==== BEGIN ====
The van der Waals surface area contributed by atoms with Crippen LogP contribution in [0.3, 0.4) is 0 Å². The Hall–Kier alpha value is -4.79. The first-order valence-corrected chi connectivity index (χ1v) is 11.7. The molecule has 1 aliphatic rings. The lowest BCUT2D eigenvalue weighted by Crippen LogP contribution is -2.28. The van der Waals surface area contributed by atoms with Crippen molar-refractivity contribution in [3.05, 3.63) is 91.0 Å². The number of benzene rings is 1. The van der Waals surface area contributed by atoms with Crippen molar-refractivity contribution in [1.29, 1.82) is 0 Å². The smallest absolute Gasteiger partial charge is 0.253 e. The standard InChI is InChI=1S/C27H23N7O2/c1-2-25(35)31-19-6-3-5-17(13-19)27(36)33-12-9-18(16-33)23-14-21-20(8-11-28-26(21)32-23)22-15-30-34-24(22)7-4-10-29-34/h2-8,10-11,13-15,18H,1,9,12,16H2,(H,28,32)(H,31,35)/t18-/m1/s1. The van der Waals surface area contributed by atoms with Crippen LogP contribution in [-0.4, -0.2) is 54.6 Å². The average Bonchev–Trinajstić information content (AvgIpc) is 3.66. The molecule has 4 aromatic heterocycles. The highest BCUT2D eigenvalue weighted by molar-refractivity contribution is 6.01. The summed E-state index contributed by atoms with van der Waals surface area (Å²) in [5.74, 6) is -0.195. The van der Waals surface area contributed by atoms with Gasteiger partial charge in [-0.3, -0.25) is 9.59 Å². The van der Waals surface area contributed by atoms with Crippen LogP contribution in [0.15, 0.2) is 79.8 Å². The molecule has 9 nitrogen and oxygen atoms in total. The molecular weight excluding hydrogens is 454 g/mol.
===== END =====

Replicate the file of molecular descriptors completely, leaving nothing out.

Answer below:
The van der Waals surface area contributed by atoms with Crippen LogP contribution in [0.3, 0.4) is 0 Å². The Hall–Kier alpha value is -4.79. The first-order valence-corrected chi connectivity index (χ1v) is 11.7. The molecule has 1 aliphatic rings. The lowest BCUT2D eigenvalue weighted by Crippen LogP contribution is -2.28. The van der Waals surface area contributed by atoms with Crippen molar-refractivity contribution in [3.05, 3.63) is 91.0 Å². The number of benzene rings is 1. The van der Waals surface area contributed by atoms with Crippen molar-refractivity contribution in [1.29, 1.82) is 0 Å². The smallest absolute Gasteiger partial charge is 0.253 e. The standard InChI is InChI=1S/C27H23N7O2/c1-2-25(35)31-19-6-3-5-17(13-19)27(36)33-12-9-18(16-33)23-14-21-20(8-11-28-26(21)32-23)22-15-30-34-24(22)7-4-10-29-34/h2-8,10-11,13-15,18H,1,9,12,16H2,(H,28,32)(H,31,35)/t18-/m1/s1. The van der Waals surface area contributed by atoms with Crippen LogP contribution in [-0.4, -0.2) is 54.6 Å². The average Bonchev–Trinajstić information content (AvgIpc) is 3.66. The molecule has 4 aromatic heterocycles. The highest BCUT2D eigenvalue weighted by molar-refractivity contribution is 6.01. The summed E-state index contributed by atoms with van der Waals surface area (Å²) in [5.74, 6) is -0.195. The van der Waals surface area contributed by atoms with Gasteiger partial charge in [-0.3, -0.25) is 9.59 Å². The van der Waals surface area contributed by atoms with Crippen LogP contribution in [0.15, 0.2) is 79.8 Å². The molecule has 9 nitrogen and oxygen atoms in total. The molecular weight excluding hydrogens is 454 g/mol.